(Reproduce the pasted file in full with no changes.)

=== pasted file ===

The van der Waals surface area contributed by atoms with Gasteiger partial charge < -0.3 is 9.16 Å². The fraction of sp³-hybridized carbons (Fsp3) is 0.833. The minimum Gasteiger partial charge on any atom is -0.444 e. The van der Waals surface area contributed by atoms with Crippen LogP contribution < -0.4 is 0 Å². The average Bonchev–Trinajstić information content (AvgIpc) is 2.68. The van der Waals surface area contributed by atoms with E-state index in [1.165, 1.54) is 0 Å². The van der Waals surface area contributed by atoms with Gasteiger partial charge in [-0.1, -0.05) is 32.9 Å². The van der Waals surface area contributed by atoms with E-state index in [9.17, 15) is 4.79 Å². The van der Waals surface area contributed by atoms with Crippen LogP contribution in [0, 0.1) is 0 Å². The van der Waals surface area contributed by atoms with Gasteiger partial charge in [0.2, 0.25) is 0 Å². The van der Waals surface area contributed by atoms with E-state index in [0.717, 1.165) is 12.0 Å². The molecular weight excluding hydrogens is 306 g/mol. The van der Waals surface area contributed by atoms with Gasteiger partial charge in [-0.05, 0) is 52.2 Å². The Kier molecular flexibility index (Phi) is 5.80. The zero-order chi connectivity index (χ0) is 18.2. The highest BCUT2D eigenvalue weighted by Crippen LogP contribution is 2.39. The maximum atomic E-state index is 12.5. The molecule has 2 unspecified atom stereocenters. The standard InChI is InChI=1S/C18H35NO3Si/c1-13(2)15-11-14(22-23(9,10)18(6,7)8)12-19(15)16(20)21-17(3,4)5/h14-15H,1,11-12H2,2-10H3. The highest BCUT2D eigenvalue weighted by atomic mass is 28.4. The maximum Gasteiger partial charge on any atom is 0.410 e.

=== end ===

The van der Waals surface area contributed by atoms with Gasteiger partial charge < -0.3 is 9.16 Å². The fraction of sp³-hybridized carbons (Fsp3) is 0.833. The minimum Gasteiger partial charge on any atom is -0.444 e. The van der Waals surface area contributed by atoms with Crippen LogP contribution < -0.4 is 0 Å². The average Bonchev–Trinajstić information content (AvgIpc) is 2.68. The van der Waals surface area contributed by atoms with E-state index in [1.165, 1.54) is 0 Å². The van der Waals surface area contributed by atoms with Gasteiger partial charge in [-0.1, -0.05) is 32.9 Å². The van der Waals surface area contributed by atoms with E-state index in [9.17, 15) is 4.79 Å². The van der Waals surface area contributed by atoms with Crippen LogP contribution in [0, 0.1) is 0 Å². The van der Waals surface area contributed by atoms with Gasteiger partial charge in [0.2, 0.25) is 0 Å². The van der Waals surface area contributed by atoms with E-state index in [0.717, 1.165) is 12.0 Å². The molecular weight excluding hydrogens is 306 g/mol. The van der Waals surface area contributed by atoms with Gasteiger partial charge in [-0.05, 0) is 52.2 Å². The Kier molecular flexibility index (Phi) is 5.80. The zero-order chi connectivity index (χ0) is 18.2. The highest BCUT2D eigenvalue weighted by Crippen LogP contribution is 2.39. The maximum atomic E-state index is 12.5. The molecule has 2 unspecified atom stereocenters. The standard InChI is InChI=1S/C18H35NO3Si/c1-13(2)15-11-14(22-23(9,10)18(6,7)8)12-19(15)16(20)21-17(3,4)5/h14-15H,1,11-12H2,2-10H3. The highest BCUT2D eigenvalue weighted by atomic mass is 28.4. The maximum Gasteiger partial charge on any atom is 0.410 e.